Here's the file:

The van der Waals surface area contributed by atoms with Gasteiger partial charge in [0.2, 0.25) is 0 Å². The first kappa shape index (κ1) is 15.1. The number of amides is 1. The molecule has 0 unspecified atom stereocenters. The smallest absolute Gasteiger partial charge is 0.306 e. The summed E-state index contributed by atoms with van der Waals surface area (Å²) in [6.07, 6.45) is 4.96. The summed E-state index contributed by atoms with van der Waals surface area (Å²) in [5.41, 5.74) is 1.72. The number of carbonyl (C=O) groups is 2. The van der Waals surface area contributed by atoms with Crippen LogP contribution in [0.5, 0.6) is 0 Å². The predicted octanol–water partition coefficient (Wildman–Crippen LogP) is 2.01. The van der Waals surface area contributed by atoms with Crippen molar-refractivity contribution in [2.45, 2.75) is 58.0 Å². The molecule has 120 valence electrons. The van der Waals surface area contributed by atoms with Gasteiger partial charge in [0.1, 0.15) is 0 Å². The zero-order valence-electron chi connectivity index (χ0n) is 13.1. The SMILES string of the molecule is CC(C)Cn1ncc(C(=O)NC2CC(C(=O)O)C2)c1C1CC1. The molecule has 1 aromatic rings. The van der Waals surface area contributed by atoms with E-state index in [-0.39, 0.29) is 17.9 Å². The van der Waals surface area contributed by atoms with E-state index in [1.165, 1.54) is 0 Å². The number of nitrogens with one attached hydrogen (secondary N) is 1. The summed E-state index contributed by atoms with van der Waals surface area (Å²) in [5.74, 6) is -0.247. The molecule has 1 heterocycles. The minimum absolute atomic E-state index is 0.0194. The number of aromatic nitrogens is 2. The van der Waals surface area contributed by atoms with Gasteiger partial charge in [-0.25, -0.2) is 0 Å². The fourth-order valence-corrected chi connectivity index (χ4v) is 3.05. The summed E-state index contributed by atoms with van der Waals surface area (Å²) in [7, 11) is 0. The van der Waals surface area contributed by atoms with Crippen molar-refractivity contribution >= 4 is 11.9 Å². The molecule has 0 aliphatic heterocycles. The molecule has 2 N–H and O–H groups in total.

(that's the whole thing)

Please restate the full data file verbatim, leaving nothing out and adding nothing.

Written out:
The van der Waals surface area contributed by atoms with Gasteiger partial charge in [0.2, 0.25) is 0 Å². The first kappa shape index (κ1) is 15.1. The number of amides is 1. The molecule has 0 unspecified atom stereocenters. The smallest absolute Gasteiger partial charge is 0.306 e. The summed E-state index contributed by atoms with van der Waals surface area (Å²) in [6.07, 6.45) is 4.96. The summed E-state index contributed by atoms with van der Waals surface area (Å²) in [5.41, 5.74) is 1.72. The number of carbonyl (C=O) groups is 2. The van der Waals surface area contributed by atoms with Crippen LogP contribution in [0.5, 0.6) is 0 Å². The predicted octanol–water partition coefficient (Wildman–Crippen LogP) is 2.01. The van der Waals surface area contributed by atoms with Crippen molar-refractivity contribution in [2.45, 2.75) is 58.0 Å². The molecule has 120 valence electrons. The van der Waals surface area contributed by atoms with Gasteiger partial charge in [0.1, 0.15) is 0 Å². The zero-order valence-electron chi connectivity index (χ0n) is 13.1. The SMILES string of the molecule is CC(C)Cn1ncc(C(=O)NC2CC(C(=O)O)C2)c1C1CC1. The molecule has 1 aromatic rings. The van der Waals surface area contributed by atoms with E-state index in [-0.39, 0.29) is 17.9 Å². The van der Waals surface area contributed by atoms with E-state index in [1.165, 1.54) is 0 Å². The number of nitrogens with one attached hydrogen (secondary N) is 1. The summed E-state index contributed by atoms with van der Waals surface area (Å²) in [5.74, 6) is -0.247. The molecule has 1 heterocycles. The minimum absolute atomic E-state index is 0.0194. The number of aromatic nitrogens is 2. The van der Waals surface area contributed by atoms with Gasteiger partial charge in [-0.25, -0.2) is 0 Å². The fourth-order valence-corrected chi connectivity index (χ4v) is 3.05. The summed E-state index contributed by atoms with van der Waals surface area (Å²) in [7, 11) is 0. The van der Waals surface area contributed by atoms with Crippen molar-refractivity contribution >= 4 is 11.9 Å². The molecule has 0 aliphatic heterocycles. The molecule has 2 N–H and O–H groups in total.